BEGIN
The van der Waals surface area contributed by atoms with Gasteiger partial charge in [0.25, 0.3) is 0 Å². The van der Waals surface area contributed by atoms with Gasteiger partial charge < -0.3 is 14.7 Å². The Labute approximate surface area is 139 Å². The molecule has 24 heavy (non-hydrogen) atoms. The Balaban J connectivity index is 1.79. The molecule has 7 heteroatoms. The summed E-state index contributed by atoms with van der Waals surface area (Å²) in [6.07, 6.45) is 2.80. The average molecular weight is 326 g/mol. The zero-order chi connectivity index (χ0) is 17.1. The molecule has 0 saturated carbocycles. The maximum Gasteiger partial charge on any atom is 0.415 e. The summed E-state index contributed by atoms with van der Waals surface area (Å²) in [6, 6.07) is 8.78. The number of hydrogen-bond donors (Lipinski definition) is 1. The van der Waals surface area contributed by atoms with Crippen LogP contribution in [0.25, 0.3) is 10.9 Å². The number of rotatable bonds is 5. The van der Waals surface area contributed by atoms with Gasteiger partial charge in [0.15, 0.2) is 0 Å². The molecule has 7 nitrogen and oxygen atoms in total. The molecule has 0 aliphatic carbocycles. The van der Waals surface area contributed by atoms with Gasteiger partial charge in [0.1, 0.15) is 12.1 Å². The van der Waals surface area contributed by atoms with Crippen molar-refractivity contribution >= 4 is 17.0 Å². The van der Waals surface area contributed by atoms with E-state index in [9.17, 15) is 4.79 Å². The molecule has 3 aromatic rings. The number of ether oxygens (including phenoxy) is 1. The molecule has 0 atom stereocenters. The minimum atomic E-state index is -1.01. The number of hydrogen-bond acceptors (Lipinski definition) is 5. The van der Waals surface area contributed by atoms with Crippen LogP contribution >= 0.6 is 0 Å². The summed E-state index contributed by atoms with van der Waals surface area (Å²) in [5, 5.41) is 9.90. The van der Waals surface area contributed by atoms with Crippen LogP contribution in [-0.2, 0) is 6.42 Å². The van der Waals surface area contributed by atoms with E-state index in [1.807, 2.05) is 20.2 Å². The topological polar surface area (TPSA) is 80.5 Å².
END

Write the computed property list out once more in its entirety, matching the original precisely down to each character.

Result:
The van der Waals surface area contributed by atoms with Gasteiger partial charge in [0.25, 0.3) is 0 Å². The van der Waals surface area contributed by atoms with Gasteiger partial charge < -0.3 is 14.7 Å². The Labute approximate surface area is 139 Å². The molecule has 24 heavy (non-hydrogen) atoms. The Balaban J connectivity index is 1.79. The molecule has 7 heteroatoms. The summed E-state index contributed by atoms with van der Waals surface area (Å²) in [6.07, 6.45) is 2.80. The average molecular weight is 326 g/mol. The zero-order chi connectivity index (χ0) is 17.1. The molecule has 0 saturated carbocycles. The maximum Gasteiger partial charge on any atom is 0.415 e. The summed E-state index contributed by atoms with van der Waals surface area (Å²) in [6, 6.07) is 8.78. The number of hydrogen-bond donors (Lipinski definition) is 1. The van der Waals surface area contributed by atoms with Crippen LogP contribution in [0.25, 0.3) is 10.9 Å². The number of rotatable bonds is 5. The van der Waals surface area contributed by atoms with Gasteiger partial charge in [0.15, 0.2) is 0 Å². The molecule has 7 nitrogen and oxygen atoms in total. The molecule has 0 aliphatic carbocycles. The van der Waals surface area contributed by atoms with Gasteiger partial charge in [0.1, 0.15) is 12.1 Å². The van der Waals surface area contributed by atoms with Crippen molar-refractivity contribution >= 4 is 17.0 Å². The van der Waals surface area contributed by atoms with E-state index in [9.17, 15) is 4.79 Å². The molecule has 3 aromatic rings. The number of ether oxygens (including phenoxy) is 1. The molecule has 0 atom stereocenters. The minimum atomic E-state index is -1.01. The number of hydrogen-bond acceptors (Lipinski definition) is 5. The van der Waals surface area contributed by atoms with Crippen LogP contribution >= 0.6 is 0 Å². The summed E-state index contributed by atoms with van der Waals surface area (Å²) in [5, 5.41) is 9.90. The van der Waals surface area contributed by atoms with Crippen LogP contribution in [-0.2, 0) is 6.42 Å². The van der Waals surface area contributed by atoms with E-state index in [1.807, 2.05) is 20.2 Å². The topological polar surface area (TPSA) is 80.5 Å².